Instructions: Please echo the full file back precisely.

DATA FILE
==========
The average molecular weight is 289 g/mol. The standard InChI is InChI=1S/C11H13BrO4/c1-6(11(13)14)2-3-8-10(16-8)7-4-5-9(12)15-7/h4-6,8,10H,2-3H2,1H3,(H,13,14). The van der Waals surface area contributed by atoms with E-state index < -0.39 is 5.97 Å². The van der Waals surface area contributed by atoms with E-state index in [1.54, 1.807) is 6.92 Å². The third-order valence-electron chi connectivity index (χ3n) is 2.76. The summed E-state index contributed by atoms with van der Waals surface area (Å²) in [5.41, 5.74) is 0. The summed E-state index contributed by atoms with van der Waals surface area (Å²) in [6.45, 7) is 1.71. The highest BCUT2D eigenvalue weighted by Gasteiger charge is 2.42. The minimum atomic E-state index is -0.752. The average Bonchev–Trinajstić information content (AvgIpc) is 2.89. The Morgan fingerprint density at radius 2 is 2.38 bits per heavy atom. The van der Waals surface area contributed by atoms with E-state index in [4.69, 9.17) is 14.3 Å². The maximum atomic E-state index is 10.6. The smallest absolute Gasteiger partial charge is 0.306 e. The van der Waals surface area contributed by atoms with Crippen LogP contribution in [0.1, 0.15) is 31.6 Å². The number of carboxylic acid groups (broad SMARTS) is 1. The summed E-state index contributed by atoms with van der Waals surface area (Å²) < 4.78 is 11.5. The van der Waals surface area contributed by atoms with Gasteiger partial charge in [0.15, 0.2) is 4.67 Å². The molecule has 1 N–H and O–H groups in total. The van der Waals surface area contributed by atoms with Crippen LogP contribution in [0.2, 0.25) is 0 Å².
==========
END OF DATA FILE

The average molecular weight is 289 g/mol. The standard InChI is InChI=1S/C11H13BrO4/c1-6(11(13)14)2-3-8-10(16-8)7-4-5-9(12)15-7/h4-6,8,10H,2-3H2,1H3,(H,13,14). The van der Waals surface area contributed by atoms with E-state index < -0.39 is 5.97 Å². The van der Waals surface area contributed by atoms with E-state index in [1.54, 1.807) is 6.92 Å². The third-order valence-electron chi connectivity index (χ3n) is 2.76. The summed E-state index contributed by atoms with van der Waals surface area (Å²) in [5.41, 5.74) is 0. The summed E-state index contributed by atoms with van der Waals surface area (Å²) in [6.45, 7) is 1.71. The highest BCUT2D eigenvalue weighted by Gasteiger charge is 2.42. The minimum atomic E-state index is -0.752. The average Bonchev–Trinajstić information content (AvgIpc) is 2.89. The Morgan fingerprint density at radius 2 is 2.38 bits per heavy atom. The van der Waals surface area contributed by atoms with E-state index in [4.69, 9.17) is 14.3 Å². The maximum atomic E-state index is 10.6. The smallest absolute Gasteiger partial charge is 0.306 e. The van der Waals surface area contributed by atoms with Crippen LogP contribution in [0.1, 0.15) is 31.6 Å². The number of carboxylic acid groups (broad SMARTS) is 1. The summed E-state index contributed by atoms with van der Waals surface area (Å²) < 4.78 is 11.5. The van der Waals surface area contributed by atoms with Gasteiger partial charge in [0.15, 0.2) is 4.67 Å². The molecule has 1 N–H and O–H groups in total. The van der Waals surface area contributed by atoms with Crippen LogP contribution in [0.2, 0.25) is 0 Å².